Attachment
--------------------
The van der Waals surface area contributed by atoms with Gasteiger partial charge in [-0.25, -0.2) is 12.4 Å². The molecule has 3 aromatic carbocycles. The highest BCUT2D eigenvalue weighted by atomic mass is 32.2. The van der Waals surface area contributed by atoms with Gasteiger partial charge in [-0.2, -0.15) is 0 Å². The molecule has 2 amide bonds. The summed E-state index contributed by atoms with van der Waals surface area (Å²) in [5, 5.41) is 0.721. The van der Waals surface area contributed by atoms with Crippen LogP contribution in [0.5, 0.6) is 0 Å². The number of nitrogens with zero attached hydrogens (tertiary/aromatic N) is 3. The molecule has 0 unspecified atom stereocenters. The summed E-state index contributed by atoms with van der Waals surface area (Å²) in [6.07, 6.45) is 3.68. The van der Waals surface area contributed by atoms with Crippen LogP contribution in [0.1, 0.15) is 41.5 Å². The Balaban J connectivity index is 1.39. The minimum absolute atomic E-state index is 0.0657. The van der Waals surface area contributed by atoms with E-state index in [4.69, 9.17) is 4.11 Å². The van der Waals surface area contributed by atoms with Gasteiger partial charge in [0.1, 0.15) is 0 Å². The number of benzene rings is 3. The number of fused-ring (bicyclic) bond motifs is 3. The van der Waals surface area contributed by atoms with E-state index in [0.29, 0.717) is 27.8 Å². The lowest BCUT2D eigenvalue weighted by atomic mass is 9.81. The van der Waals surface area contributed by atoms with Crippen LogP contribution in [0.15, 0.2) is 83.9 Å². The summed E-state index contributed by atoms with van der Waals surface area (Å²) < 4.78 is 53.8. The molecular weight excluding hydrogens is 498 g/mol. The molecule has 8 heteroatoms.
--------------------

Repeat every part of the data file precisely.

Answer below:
The van der Waals surface area contributed by atoms with Gasteiger partial charge in [-0.25, -0.2) is 12.4 Å². The molecule has 3 aromatic carbocycles. The highest BCUT2D eigenvalue weighted by atomic mass is 32.2. The van der Waals surface area contributed by atoms with Gasteiger partial charge in [-0.2, -0.15) is 0 Å². The molecule has 2 amide bonds. The summed E-state index contributed by atoms with van der Waals surface area (Å²) in [5, 5.41) is 0.721. The van der Waals surface area contributed by atoms with Crippen LogP contribution in [0.5, 0.6) is 0 Å². The number of nitrogens with zero attached hydrogens (tertiary/aromatic N) is 3. The molecule has 0 unspecified atom stereocenters. The summed E-state index contributed by atoms with van der Waals surface area (Å²) in [6.07, 6.45) is 3.68. The van der Waals surface area contributed by atoms with Crippen LogP contribution in [0.1, 0.15) is 41.5 Å². The Balaban J connectivity index is 1.39. The minimum absolute atomic E-state index is 0.0657. The van der Waals surface area contributed by atoms with E-state index in [4.69, 9.17) is 4.11 Å². The van der Waals surface area contributed by atoms with Gasteiger partial charge in [0.1, 0.15) is 0 Å². The number of benzene rings is 3. The number of fused-ring (bicyclic) bond motifs is 3. The van der Waals surface area contributed by atoms with E-state index in [0.29, 0.717) is 27.8 Å². The lowest BCUT2D eigenvalue weighted by atomic mass is 9.81. The van der Waals surface area contributed by atoms with Crippen LogP contribution in [0.15, 0.2) is 83.9 Å². The summed E-state index contributed by atoms with van der Waals surface area (Å²) < 4.78 is 53.8. The molecular weight excluding hydrogens is 498 g/mol. The molecule has 8 heteroatoms.